Changing the Scorecard for the Church

In the book Missional Renaissance: Changing the Scorecard for the Church, author Reggie McNeal shares about a shift that is taking place in churches around the world. I had read this book last year, but I decided to go back through it this week in preparation for my sermon Sunday. I shared a message about the importance of engaging our culture and used Acts 17:16-31 as my example. In this book, the author shares about three major changes that are taking place in the missional church.

  • the change from an internal to an external focus
  • the change from program development to people development
  • the change from church-based to kingdom based leadership

For our church and many other churches we are in the process of changing the scorecard of how we measure what is really important. Instead of focusing on the ABC’s (attendance, buildings, and cash) we want to focus on our effectiveness at making disciples. This book does a great job of sharing what the new scorecard should be. I shared an illustration from the book about airports during my message Sunday. Here is what the author shared.

The airport is a place of connection, not a destination. Its job is to help people get somewhere else. … When the church thinks it’s the destination, it also confuses the scorecard. It thinks that if people are hovering around and in the church, the church is winning. The truth is, when that’s the case, the church is really keeping people from where they want to go, from their real destination. That destination is life. … The church is a connector, linking people to the kingdom life that God has for them. Substituting church activity as the preferred life expression is as weird as believing that airports are more interesting than the destinations they serve.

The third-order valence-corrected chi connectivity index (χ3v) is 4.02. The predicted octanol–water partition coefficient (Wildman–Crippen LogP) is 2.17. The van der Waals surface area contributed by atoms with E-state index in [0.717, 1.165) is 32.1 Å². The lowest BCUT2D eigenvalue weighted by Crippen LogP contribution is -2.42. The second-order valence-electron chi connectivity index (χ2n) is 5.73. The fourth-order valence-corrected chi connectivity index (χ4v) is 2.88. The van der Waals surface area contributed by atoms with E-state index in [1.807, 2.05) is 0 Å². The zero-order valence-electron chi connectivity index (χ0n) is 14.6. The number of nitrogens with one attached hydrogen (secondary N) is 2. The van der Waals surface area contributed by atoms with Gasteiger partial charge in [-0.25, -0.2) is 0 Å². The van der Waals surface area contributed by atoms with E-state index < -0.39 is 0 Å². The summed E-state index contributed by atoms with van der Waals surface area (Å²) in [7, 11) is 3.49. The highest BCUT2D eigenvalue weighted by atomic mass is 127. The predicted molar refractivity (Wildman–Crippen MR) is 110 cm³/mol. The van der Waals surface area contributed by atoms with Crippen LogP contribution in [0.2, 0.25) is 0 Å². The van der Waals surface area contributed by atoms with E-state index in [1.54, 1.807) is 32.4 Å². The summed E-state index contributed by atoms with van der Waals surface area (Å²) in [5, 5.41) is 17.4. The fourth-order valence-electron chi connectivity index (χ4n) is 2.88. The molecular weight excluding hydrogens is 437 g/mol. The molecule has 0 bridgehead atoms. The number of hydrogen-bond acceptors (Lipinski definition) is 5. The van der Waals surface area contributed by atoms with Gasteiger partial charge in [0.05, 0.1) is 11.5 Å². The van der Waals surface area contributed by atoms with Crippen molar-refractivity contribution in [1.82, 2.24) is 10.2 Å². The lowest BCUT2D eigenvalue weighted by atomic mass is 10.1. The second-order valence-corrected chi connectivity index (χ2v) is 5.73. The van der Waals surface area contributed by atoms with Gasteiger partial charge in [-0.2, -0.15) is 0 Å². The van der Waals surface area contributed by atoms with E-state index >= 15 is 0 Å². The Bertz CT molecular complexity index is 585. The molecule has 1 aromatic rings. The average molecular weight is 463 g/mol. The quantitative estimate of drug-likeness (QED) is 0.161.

Think about it, when traveling, airports serve as the place where you find information about your connecting flights, it’s the place where you receive nourishment before your trip, and it’s the place where you recharge before you take flight (I’m still wondering why finding an electrical outlet in an airport is harder than finding Waldo)  Airports serve a purpose of connecting you to where you want to go. What if we started viewing the church like that? As a place of information, encouragement, nourishment, and recharging, preparing people to take flight and take the gospel into the world in which they live? Unfortunately, we’ve come to the place where many believe the mission of the church is self-preservation.

Churches worry more about their seating capacity instead of their sending capacity. The reality is that many people in our communities will simply not come to us, we must take the church to them. I also read The Externally Focused Church again this week, which is another great book about how we can serve and show the love of Christ to the communities in which we live.

If we want to be effective as churches, we must start tracking, encouraging, and teaching what is really important. We simply need to change the scorecard.


I am a former design engineer who now pastors Cornerstone Community Church in Galax, Virginia. I'm passionate about following Jesus and I love technology. I've been married to Jennifer for 28 years, and we have three adult children.

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1 Response

  1. LES TIDWELL says:

    Absolutely right, I do agree with your post. By the way I work for church. We use church management software of Congregation Builder. It’s easy to enter data, and print reports. Church Web Calendar is really good application by this we can manage the events for church & lots more options available.

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